As I sat outside, sipping on my cup of chocolate and coffee love, a 20 something kid came out to chat.  He was pretty excited to be talking to me and was over eager to give me a ride to the parkway.  Contrary to what I had experienced, he told me that people would run over me if I attempted to ride any road out of Sparta.  His name is Hank.  Hank also told me that the 7 mile east option was mostly down hill to the parkway.  The wheels in my head started turning.  If there were 7 miles downhill, that would mean quite a bit of climbing back up on the parkway.  At this point in the day, that was a deterrent.
After some more chatting, and sipping, Hank headed back in to study insurance,  and I headed north on Hwy 18. I estimated that I would be at the parkway in about 2 hours and realized that it would be dark when I got there.  I had yet to set up camp in the dark, much less find a suitable campsite in the woods.  I was a little nervous about this since the next day was Thanksgiving, prime hunting season.   As I road, I started to slack on my nutrition, and started to fade.  I was eyeballing every stand of trees in the fields next to the road.  I knew that I would not make it much farther tonight.  I also lost track of time and mileage and was not sure exactly where I was.

I was starting to feel the end coming on when I came to a crossroads; a gas station, convenience store, seafood restaurant, and cafe.  I stumble into the convenience store and ordered a sandwich.  Feeling nauseous, I also bought a Coke. Again, the people were overly but not annoyingly friendly.  I felt like I was at home.  After asking about a nearby campground, knowing that I needed to call it a day, they told me that there was one, "right down there" and pointed down the road.  I was concerned.  A lot of times " right down the road" could mean 5 or even 10 miles.  I went outside and sipped on my Coke.  Feeling a little better, I asked someone else.  The assured me that the campground was "right down there".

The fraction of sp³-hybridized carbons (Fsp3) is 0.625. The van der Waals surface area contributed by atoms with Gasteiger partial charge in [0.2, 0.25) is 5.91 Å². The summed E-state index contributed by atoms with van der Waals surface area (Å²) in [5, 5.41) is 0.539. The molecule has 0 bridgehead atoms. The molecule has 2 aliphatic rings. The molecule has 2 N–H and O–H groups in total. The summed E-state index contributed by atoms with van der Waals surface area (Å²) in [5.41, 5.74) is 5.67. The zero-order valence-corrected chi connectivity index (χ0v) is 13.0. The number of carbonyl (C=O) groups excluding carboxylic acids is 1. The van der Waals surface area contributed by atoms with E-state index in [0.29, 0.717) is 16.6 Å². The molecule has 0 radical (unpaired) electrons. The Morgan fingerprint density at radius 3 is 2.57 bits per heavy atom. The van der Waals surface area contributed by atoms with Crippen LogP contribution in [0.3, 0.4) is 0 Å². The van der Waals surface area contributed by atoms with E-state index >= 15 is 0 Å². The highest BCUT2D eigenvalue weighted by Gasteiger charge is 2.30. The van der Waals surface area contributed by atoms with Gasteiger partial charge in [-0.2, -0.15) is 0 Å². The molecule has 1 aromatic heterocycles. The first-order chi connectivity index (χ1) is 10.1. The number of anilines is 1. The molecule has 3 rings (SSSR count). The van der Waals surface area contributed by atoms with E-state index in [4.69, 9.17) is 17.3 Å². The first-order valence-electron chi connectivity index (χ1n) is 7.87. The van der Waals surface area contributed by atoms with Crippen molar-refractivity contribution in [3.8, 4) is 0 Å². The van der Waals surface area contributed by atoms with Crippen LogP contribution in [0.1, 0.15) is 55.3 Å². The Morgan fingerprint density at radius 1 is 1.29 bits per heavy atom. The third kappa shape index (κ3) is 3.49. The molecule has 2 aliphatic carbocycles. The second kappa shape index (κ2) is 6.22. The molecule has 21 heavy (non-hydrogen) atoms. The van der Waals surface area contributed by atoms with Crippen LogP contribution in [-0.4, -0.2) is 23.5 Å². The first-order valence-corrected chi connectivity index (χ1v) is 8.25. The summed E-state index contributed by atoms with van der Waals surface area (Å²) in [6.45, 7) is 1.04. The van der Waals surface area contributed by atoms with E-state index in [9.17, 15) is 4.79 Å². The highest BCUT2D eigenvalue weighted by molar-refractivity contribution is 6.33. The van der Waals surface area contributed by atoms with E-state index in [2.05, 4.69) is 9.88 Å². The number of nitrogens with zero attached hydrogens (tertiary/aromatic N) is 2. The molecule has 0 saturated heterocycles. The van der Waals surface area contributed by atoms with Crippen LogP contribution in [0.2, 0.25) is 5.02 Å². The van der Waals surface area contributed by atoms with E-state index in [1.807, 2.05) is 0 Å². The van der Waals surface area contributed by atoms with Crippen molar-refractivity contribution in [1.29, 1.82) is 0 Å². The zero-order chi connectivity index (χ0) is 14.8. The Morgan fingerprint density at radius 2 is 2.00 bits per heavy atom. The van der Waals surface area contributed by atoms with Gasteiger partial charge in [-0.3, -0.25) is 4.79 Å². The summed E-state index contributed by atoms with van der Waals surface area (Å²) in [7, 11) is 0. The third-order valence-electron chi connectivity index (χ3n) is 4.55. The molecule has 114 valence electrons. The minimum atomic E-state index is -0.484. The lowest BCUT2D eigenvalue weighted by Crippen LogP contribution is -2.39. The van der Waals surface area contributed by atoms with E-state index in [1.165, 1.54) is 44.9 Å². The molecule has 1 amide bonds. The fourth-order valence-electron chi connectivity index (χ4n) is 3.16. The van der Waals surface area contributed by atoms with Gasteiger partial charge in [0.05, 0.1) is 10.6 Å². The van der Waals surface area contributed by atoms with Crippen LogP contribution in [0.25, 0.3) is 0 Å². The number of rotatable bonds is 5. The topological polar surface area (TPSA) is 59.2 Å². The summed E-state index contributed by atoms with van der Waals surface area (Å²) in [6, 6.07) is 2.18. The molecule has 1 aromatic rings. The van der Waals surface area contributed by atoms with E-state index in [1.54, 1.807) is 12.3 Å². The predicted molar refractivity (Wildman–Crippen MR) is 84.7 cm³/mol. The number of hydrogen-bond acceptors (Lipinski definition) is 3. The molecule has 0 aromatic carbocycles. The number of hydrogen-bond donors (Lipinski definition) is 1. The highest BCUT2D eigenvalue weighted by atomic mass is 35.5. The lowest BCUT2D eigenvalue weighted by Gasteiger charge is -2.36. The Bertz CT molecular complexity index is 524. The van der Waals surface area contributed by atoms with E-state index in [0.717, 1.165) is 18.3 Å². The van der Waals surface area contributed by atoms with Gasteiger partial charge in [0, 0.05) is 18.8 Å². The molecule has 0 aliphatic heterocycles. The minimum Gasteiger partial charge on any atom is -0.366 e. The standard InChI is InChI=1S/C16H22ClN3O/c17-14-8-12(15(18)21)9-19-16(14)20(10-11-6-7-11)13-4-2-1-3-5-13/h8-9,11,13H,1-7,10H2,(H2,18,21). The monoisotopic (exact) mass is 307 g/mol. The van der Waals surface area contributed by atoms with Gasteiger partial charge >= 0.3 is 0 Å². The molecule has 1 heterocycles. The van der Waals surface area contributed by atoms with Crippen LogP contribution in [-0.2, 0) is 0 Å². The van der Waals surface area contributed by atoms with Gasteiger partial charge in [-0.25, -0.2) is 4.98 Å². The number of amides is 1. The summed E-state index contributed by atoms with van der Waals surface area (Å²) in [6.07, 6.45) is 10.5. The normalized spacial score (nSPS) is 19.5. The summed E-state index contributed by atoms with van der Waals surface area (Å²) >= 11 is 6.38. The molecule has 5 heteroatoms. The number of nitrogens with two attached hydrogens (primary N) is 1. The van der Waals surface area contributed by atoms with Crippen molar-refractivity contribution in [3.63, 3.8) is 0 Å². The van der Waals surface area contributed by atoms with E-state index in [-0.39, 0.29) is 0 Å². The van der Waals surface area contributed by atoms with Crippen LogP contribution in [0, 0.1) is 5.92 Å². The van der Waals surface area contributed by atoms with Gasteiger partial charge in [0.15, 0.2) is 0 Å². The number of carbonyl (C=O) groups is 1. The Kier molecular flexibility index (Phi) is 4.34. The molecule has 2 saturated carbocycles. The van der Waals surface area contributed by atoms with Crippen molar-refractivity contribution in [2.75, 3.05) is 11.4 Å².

So, I went "right down there" and sure enough there was an RV park.  I was excited but worried because no one was there.  I ended up getting permission from the maintenance guy to set up in a stand of trees on the corner of the property.  When I asked how much it would cost me,  he said"  It's free....how about that?".  I told him that was great and to have a Happy Thanksgiving!!

And so, after 110 miles of riding,  I set up camp, ate some Ramen, which is disgusting by the way, and I will never eat Ramen again,  rolled into my sleeping bag and tried to sleep.

The problem with winter camping is that there is 12 hours of darkness.  12 hours to do nothing.  I thought about heading back to the convenience store to get a pizza, but I was not feeling great.  I ended up just laying under my tarp, looking out over the field and thinking about life. Eventually I drifted to sleep, sometime after midnite.  At one point I woke up to hear something nearby growling,  I'm not sure if it was a dream or not, but I did not see anything.  Later, I woke up again, looked out across the field and saw what looked like a couple of bears running.  Again, I'm not sure.  The moon was up, but it was overcast, and I was groggy.